It doesn't matter to you that 'safety' in this world is nuanced.
And it doesn't matter to you 
That the danger your sisters encounter isn't necessarily physical harm,
And it isn't necessarily a threat posed by demented strangers they meet on the road.
Are they safe from their husbands?
Are they safe from their parents?
Are they safe from their neighbors and friends?
Are they safe from men who claim to love them?
Are they safe from hunger and exposure to the elements?
Are they safe from emotional blackmail?
Are they safe from mental abuse?
If your answer is 'yes', 
I would ask you this...
What does 'safety' mean to you?
Because you would know best, wouldn't you?
After all, you are safe...
Aren't you?

Bombs for the Children - Jacqueline Zote

I wonder if...
The MNF uprising had happened 
At a time of social media 
And the masses as ignorant and intolerant as they are divided
By religion, by caste, by language, by culture
By invisible borders between states and communities.
Will the Mizos be portrayed as the Kashmiris are today?
Will we be known as terrorists and murderers?
When all we ever wanted was for our people to be fed
While our rice and crops were devoured by rodents
And there was not enough food in any household
While our people had to live on meagre tubers
Often going to bed with an empty stomach
And our rulers ignored our plight
Request after request rejected 
When words and official papers failed to feed our children
And our voices could only be heard through violence 
When we asked for food, they sent men with guns instead.
Will they talk about how the men of the households got executed
While our women were raped by men in uniforms
(Uniforms that we are now obligated to respect)?
Will they talk about all the women who  chose to hang from the ceiling 
Rather than live with the shame of giving birth to their rapist's child?
Will they talk about how they drove us out of our homes
And burnt down entire villages?
Will they talk about the bomb that was dropped in the middle of Aizawl, 
In a territory inhabited by civilians
Or will they keep pretending it was food?
Tell me, who can eat a bomb and find nourishment?
Will they talk about all the people who died just because they were fighting to feed their families in the midst of a famine?
In my uncle's letter to my father
There was talk of a journal 
Flinging mud at the Mizos' reputation,
Covering a single side of the story
Without any mention of the atrocities we faced
And why we even took up arms in the first place
No. None of these matter
To "leaders" whose power lies in dividing us
It did not matter then...
Why should it matter today?

White-necked evil - Jacqueline Zote

How many mouths have been silenced for fear of losing their tongue?
Not a word uttered and not a finger lifted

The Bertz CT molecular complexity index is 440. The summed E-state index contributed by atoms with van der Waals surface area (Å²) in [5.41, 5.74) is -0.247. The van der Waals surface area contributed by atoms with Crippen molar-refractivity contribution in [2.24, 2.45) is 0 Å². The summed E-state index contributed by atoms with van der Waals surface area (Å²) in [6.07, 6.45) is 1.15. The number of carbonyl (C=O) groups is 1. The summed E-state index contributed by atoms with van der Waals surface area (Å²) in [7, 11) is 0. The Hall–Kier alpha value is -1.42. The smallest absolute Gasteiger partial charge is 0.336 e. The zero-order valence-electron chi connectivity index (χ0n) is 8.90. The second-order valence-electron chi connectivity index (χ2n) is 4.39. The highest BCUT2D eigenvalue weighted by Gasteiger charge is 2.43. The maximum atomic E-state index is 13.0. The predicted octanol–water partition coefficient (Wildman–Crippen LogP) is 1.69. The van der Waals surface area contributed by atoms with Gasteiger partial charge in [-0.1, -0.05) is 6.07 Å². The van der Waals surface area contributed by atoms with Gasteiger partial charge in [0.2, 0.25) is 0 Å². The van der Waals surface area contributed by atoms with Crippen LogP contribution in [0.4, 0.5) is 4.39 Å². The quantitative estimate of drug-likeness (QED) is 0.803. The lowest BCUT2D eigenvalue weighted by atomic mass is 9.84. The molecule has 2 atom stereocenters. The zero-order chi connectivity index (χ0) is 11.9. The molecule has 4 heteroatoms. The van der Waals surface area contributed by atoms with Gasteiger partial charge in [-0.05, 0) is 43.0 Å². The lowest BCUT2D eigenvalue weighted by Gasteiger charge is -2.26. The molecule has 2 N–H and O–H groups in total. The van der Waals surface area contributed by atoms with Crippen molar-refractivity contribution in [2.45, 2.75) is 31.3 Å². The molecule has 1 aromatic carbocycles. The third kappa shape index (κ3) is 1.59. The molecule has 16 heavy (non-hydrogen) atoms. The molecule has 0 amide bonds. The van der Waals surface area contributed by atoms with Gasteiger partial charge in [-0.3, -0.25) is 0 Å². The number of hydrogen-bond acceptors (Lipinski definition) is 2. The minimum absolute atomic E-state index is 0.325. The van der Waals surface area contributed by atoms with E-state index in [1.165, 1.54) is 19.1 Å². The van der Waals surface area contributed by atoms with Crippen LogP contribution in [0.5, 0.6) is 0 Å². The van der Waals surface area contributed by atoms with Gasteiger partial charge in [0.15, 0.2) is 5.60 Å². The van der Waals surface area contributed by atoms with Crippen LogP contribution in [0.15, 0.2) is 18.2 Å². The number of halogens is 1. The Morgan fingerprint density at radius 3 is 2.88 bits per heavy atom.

While crosses burn their skin and clergy collars strangle their necks.
The brave fighter who stood up now lies defeated,
Labeled a fool and a liar, a scarlet letter branded across her forehead.
Her name becomes a mockery, her face an object of spite.
Evil stands on a pedestal, the altar is his shield. 
They cloak him in perfection, blinded by the white of his neck.
Justice has no place when cowards and blind men hold the gavel.
If this is what they do in heaven, then heaven is no place for me.

Birthright - Jacqueline Zote

Our birthright is now an instrument -
The carrot at the end of the stick.
Having a choice means we're insolent
Witches with cats and bags full of tricks.

They - 
The men on the carriages we pull -
They make threats to strip us of our blood
If we dare run astray from our paths.

As though in their hands lies the power,
As though they were our masters...
Nay, our owners,
As though our birthrights were tangible.

Let them huff and puff and strip us bare,
Perhaps force our feet to walk in shame,
Let our bodies rot in Chapel Square.
They may take away the lands we claim,

Still our birthright would remain -
Maybe not on paper or in ink,
But in the blood that surges through our veins.
Burn our souls and bury our bodies,
You will not erase our Mizo-ness.

Not if - Jacqueline

Not if you've felt the leer of the stranger watching you from the mirror as you rubbed lotion on your prepubescent thighs after a bath when you were 12...

Not if you've seen the lustful eyes of your 6th grade Physics teacher, who'd repeatedly call you "ka star" and then went on to marry another student right after she dropped out of 10th grade...

Not if you've felt the boys in 5th grade "playfully" grabbing your budding breasts and your privates and those of the other girls "for fun"...

Not if you've listened to the stories of the people who've opened up to you or heard the ones told in whispers and hushes as if the girl should've had something to be ashamed of...

It is not shocking, nor is it out of place
It does not surprise us, though it horrifies us
It is all around you, if you only choose to look 
You can hear the silent cries, if you only choose to listen